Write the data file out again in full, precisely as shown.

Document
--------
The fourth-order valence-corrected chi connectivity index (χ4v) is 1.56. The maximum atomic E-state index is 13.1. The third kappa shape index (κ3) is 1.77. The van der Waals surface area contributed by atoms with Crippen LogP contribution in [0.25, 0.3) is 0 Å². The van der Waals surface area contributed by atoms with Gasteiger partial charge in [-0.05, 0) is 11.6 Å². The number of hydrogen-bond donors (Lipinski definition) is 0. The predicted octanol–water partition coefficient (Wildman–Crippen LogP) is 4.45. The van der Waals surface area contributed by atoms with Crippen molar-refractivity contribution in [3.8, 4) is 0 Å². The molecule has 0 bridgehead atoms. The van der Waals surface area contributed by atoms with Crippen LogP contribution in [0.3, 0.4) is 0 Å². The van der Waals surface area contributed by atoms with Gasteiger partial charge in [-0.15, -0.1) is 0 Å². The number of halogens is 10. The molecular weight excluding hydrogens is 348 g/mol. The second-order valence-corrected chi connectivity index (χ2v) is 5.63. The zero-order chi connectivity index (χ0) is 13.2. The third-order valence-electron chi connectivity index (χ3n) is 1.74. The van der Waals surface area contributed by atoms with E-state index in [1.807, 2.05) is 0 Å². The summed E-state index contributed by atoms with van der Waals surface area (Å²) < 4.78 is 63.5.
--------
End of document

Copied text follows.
The fourth-order valence-corrected chi connectivity index (χ4v) is 1.56. The maximum atomic E-state index is 13.1. The third kappa shape index (κ3) is 1.77. The van der Waals surface area contributed by atoms with Crippen LogP contribution in [0.25, 0.3) is 0 Å². The van der Waals surface area contributed by atoms with Gasteiger partial charge in [-0.05, 0) is 11.6 Å². The number of hydrogen-bond donors (Lipinski definition) is 0. The predicted octanol–water partition coefficient (Wildman–Crippen LogP) is 4.45. The van der Waals surface area contributed by atoms with Crippen molar-refractivity contribution in [3.8, 4) is 0 Å². The molecule has 0 bridgehead atoms. The van der Waals surface area contributed by atoms with Crippen LogP contribution in [0.3, 0.4) is 0 Å². The van der Waals surface area contributed by atoms with Gasteiger partial charge in [-0.15, -0.1) is 0 Å². The number of halogens is 10. The molecular weight excluding hydrogens is 348 g/mol. The second-order valence-corrected chi connectivity index (χ2v) is 5.63. The zero-order chi connectivity index (χ0) is 13.2. The third-order valence-electron chi connectivity index (χ3n) is 1.74. The van der Waals surface area contributed by atoms with E-state index in [1.807, 2.05) is 0 Å². The summed E-state index contributed by atoms with van der Waals surface area (Å²) < 4.78 is 63.5.